The OLIF25™ approach allows access to the oblique corridor, anterior to psoas and lumbar plexus  and posterior to the great vessels under direct visualization. At the L4-L5 level, this oblique corridor is anterior to the lower part of the iliac crest. This avoids the need to break the operating table, as would be necessary in a transpsoas approach. When compared to a traditional ALIF at L4-L5 disc space, the OLIF25 approach does not require mobilization of the great vessels.

This approach incorporates a comprehensive set of instruments and implants, including fully integrated neuromonitoring and navigation, streamlined access instrumentation, anatomically favorable implants, and percutaneous fixation systems.



In an OLIF25 approach, the retractor is positioned anterior to the psoas, avoiding the nerves inside the muscle. Because of this, intraoperative monitoring may be optional.


The iliac crest may block access to the L4-L5 disc space for transpsoas lateral approaches, often necessitating breaking — “jackknifing” — the operating table.

In the OLIF25 approach, the incision is moved approximately 5 cm anterior to the midpoint of the disc (approximately 14° to 20° anterior to direct lateral). The oblique approach facilitates unobstructed clearance to the L4-L5 disc space.


Review axial, and sagittal MRI images and AP/lateral X-ray images prior to an OLIF25 procedure. Preoperative planning is important to identify nuances of foundational anatomy before every case. Surgeons should identify the:

  • Shape and size of the anterior vasculature
  • Size and position of the psoas to understand the width of the oblique corridor
  • Location of the iliac crest and lower ribs in relation to disc space of interest
  • Coronal and sagittal curvatures of the spine
  • Abnormalities of peritoneal content


Standard transpsoas surgical positioning is lateral decubitus, right or left side up. For the OLIF25 approach, right lateral decubitus (left side up) is preferred because of the usual position of the aorta and vena cava in relation to the oblique corridor. Correction of deformity may be achieved either from the convex or concave side of the curve.

Patient lying in the OLIF25 surgical position
Patient lying in the transpsoas surgical position




Patient Position

Lateral decubitus (usually left side up) to allow for optimal access via the oblique corridor

Lateral decubitus (right or left side up)

Operating Table

No breaking of operating table required

Operating table breaks at patient's iliac crest

Hip/Knee Flexion

Top leg extended and bottom leg slightly flexed

Hips and knees flexed

 Surgeon Position

Anterior to patient

Posterior to patient

 C-Arm Position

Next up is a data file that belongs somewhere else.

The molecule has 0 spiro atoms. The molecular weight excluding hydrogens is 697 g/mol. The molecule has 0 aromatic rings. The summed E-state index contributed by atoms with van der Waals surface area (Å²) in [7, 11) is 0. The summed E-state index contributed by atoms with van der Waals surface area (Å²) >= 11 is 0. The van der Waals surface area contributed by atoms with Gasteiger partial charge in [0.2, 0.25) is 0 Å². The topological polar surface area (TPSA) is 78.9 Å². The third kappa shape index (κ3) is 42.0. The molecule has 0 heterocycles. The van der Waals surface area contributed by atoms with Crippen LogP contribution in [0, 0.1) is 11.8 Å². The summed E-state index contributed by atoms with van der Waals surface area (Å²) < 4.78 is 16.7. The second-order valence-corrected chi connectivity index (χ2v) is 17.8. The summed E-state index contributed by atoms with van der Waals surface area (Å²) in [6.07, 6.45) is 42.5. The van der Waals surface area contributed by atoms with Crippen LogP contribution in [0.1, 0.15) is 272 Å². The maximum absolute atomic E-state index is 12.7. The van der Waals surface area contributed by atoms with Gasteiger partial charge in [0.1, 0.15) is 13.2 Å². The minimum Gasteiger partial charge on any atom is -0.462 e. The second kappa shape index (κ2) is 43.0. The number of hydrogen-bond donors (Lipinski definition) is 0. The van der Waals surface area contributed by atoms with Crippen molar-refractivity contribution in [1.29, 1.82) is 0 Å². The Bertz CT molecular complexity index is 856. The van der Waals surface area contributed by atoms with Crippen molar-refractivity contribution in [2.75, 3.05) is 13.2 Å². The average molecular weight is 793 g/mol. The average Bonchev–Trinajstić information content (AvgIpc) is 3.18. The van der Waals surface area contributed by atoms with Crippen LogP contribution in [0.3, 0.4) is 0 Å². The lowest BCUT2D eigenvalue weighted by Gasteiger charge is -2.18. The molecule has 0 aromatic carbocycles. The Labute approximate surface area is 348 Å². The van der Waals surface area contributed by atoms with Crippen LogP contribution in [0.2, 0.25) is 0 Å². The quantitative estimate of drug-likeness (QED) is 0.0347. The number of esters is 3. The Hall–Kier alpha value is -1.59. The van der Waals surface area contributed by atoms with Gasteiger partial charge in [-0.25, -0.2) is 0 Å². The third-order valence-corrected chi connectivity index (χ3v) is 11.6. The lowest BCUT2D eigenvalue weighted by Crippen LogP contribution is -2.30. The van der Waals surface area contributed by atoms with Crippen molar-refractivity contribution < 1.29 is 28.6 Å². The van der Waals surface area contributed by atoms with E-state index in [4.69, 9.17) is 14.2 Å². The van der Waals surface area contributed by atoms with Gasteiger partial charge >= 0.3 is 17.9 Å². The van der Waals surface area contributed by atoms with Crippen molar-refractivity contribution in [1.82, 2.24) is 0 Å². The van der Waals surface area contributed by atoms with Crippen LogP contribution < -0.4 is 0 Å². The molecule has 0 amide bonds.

Posterior to patient

Surgeon Preference


The orthogonal maneuver shifts the instrumentation from an oblique trajectory to a direct lateral trajectory. This maneuver enables the surgeon to place the cage perpendicularly across the disc space, allowing for the rotation of instruments to reach the contralateral side of the disc space and avoid injury to the contralateral foramen and exiting nerve.

Proper placement of the retractor is critical for this maneuver. Cage rotation will be affected by disc material left in the passage of cage introduction. Take care to remove the disc to facilitate the placement of interbody prosthesis. The final cage placement in an OLIF approach should look identical to that of a traditional transpsoas lateral approach.

Graphic visualizing the orthogonal maneuver

NOTE: The Pivox™ Oblique Lateral Spinal System accommodates insertion via the oblique trajectory. This interbody device features an articulating arm that adjusts from 0˚ to 40˚ to keep the instrumentation in the oblique corridor while rotating the cage into a direct lateral final placement. In this case, the orthogonal maneuver is optional.


The potential risks of injury include but are not limited to:

  • Sympathetic chain
  • Lateral femoral cutaneous nerve
  • Ureter
  • Genitofemoral nerve
  • Vasculature including iliolumbar vein in transitional anatomy





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Brief Summary of Indications for Pivox™ Oblique Lateral Spinal System

Use with autograft and/or allogenic bone graft comprised of cancellous and/or corticocancellous bone graft to facilitate interbody fusion; in patients with Degenerative Disc Disease (DDD) at one or two contiguous levels from L2 to S1, with or without up to Grade 1 Spondylolisthesis or retrolisthesis at the involved levels; used with supplemental fixation cleared for use in the lumbar spine; and to provide anterior column support in patients with degenerative scoliosis as an adjunct to pedicle screw fixation.

Plate and Screws Supplemental fixation:
Oblique or lateral L1-L5 above the vascular structures bifurcation; anterior L5-S1 below the bifurcation; Temporary stabilization in patients with DDD; trauma; tumors; deformity; pseudarthrosis; and/or failed previous fusions. Cage with Plates and Screws In patients with DDD at one or two contiguous levels from L2 to S1, with or without up to Grade 1 Spondylolisthesis or retrolisthesis at the involved levels. Device usage is as described in U.S. labeling. Please consult labeling limitations relevant to your geography of clinical practice.